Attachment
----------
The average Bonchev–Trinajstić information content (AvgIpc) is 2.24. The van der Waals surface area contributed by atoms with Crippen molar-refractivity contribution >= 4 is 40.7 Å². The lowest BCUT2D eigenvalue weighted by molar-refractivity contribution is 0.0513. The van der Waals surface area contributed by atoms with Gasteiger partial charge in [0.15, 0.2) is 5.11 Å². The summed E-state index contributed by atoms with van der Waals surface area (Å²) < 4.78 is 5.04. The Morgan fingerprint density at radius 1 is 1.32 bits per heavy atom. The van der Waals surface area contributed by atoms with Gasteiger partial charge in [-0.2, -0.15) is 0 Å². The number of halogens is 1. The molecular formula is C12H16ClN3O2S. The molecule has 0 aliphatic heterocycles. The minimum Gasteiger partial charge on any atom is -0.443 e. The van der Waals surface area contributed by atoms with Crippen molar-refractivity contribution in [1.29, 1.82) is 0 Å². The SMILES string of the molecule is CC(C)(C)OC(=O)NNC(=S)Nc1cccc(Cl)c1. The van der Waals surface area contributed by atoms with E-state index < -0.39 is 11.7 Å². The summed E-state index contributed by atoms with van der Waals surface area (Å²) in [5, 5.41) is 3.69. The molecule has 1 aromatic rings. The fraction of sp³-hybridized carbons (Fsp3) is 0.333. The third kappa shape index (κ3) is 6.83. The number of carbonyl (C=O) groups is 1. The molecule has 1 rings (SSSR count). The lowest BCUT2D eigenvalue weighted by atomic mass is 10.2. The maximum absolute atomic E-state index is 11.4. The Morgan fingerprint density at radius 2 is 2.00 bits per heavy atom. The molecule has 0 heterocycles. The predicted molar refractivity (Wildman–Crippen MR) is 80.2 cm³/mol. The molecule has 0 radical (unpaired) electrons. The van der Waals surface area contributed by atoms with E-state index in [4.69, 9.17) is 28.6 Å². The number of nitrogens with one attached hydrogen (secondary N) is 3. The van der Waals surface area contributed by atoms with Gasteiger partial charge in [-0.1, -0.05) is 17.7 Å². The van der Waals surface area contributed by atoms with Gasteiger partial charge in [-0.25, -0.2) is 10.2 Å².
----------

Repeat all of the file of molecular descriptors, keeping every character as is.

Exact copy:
The average Bonchev–Trinajstić information content (AvgIpc) is 2.24. The van der Waals surface area contributed by atoms with Crippen molar-refractivity contribution >= 4 is 40.7 Å². The lowest BCUT2D eigenvalue weighted by molar-refractivity contribution is 0.0513. The van der Waals surface area contributed by atoms with Gasteiger partial charge in [0.15, 0.2) is 5.11 Å². The summed E-state index contributed by atoms with van der Waals surface area (Å²) < 4.78 is 5.04. The Morgan fingerprint density at radius 1 is 1.32 bits per heavy atom. The van der Waals surface area contributed by atoms with Gasteiger partial charge in [-0.2, -0.15) is 0 Å². The number of halogens is 1. The molecular formula is C12H16ClN3O2S. The molecule has 0 aliphatic heterocycles. The minimum Gasteiger partial charge on any atom is -0.443 e. The van der Waals surface area contributed by atoms with Crippen molar-refractivity contribution in [1.29, 1.82) is 0 Å². The SMILES string of the molecule is CC(C)(C)OC(=O)NNC(=S)Nc1cccc(Cl)c1. The van der Waals surface area contributed by atoms with E-state index < -0.39 is 11.7 Å². The summed E-state index contributed by atoms with van der Waals surface area (Å²) in [5, 5.41) is 3.69. The molecule has 1 aromatic rings. The fraction of sp³-hybridized carbons (Fsp3) is 0.333. The third kappa shape index (κ3) is 6.83. The number of carbonyl (C=O) groups is 1. The molecule has 1 rings (SSSR count). The lowest BCUT2D eigenvalue weighted by atomic mass is 10.2. The maximum absolute atomic E-state index is 11.4. The Morgan fingerprint density at radius 2 is 2.00 bits per heavy atom. The molecule has 0 heterocycles. The predicted molar refractivity (Wildman–Crippen MR) is 80.2 cm³/mol. The molecule has 0 radical (unpaired) electrons. The van der Waals surface area contributed by atoms with E-state index in [4.69, 9.17) is 28.6 Å². The number of nitrogens with one attached hydrogen (secondary N) is 3. The van der Waals surface area contributed by atoms with Gasteiger partial charge in [-0.1, -0.05) is 17.7 Å². The van der Waals surface area contributed by atoms with Gasteiger partial charge in [-0.25, -0.2) is 10.2 Å².